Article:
Every time I sit before a new canvas I feel as though I need to relearn how to paint--a process I struggle through, yet love. I mostly paint things I find in nature, or man-made objects with a sense of physical history or historical nostalgia, affected by time and their surroundings.
Working from direct observation allows me to develop an intimate dialogue with my subject. Over the hours I spend working the surface--adding paint and scraping it away--the canvas develops a kind of skin; the painting becomes an object in itself and not just an image of my subject. This process can take me weeks or months to complete.
I am fascinated by beautiful deterioration. My sunflowers tend to be dried up; well beyond their days of lush yellow-orange and lovely warm browns. I often intend to capture these wonderful colors, but as time passes and the flowers change shape and hue so does my painting, as I record the transformation into a more delicate state of being. Sometimes I can resolve a painting before all the vibrancy dissipates from the petals. Other times I work on the piece until the flower is a pale withered ghost of itself.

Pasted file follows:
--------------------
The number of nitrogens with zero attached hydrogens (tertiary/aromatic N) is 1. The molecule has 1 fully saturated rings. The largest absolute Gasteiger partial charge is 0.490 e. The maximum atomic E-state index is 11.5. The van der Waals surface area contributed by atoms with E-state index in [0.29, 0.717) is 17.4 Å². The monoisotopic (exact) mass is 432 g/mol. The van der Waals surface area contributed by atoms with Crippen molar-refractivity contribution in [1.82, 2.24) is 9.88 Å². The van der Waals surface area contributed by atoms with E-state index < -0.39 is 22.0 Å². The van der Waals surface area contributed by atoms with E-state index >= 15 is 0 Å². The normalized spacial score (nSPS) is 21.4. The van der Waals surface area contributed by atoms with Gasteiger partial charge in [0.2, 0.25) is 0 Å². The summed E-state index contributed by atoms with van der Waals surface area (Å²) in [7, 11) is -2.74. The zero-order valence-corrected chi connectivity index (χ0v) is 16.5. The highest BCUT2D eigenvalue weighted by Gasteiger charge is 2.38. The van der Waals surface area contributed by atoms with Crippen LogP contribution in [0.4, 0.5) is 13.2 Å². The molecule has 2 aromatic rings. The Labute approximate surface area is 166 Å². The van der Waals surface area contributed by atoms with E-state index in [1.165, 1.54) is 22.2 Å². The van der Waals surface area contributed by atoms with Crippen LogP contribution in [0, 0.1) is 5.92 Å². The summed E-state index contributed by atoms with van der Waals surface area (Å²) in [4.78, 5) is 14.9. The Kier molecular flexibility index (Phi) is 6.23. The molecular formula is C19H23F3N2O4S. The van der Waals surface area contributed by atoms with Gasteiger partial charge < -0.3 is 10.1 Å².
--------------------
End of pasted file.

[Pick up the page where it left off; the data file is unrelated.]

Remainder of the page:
Each time I sit with my subject my intent is to be as truthful as I can with what is before me. If that means changing the whole painting, so be it. Each painting is about more than the image depicted—it’s about the passing and recording of time.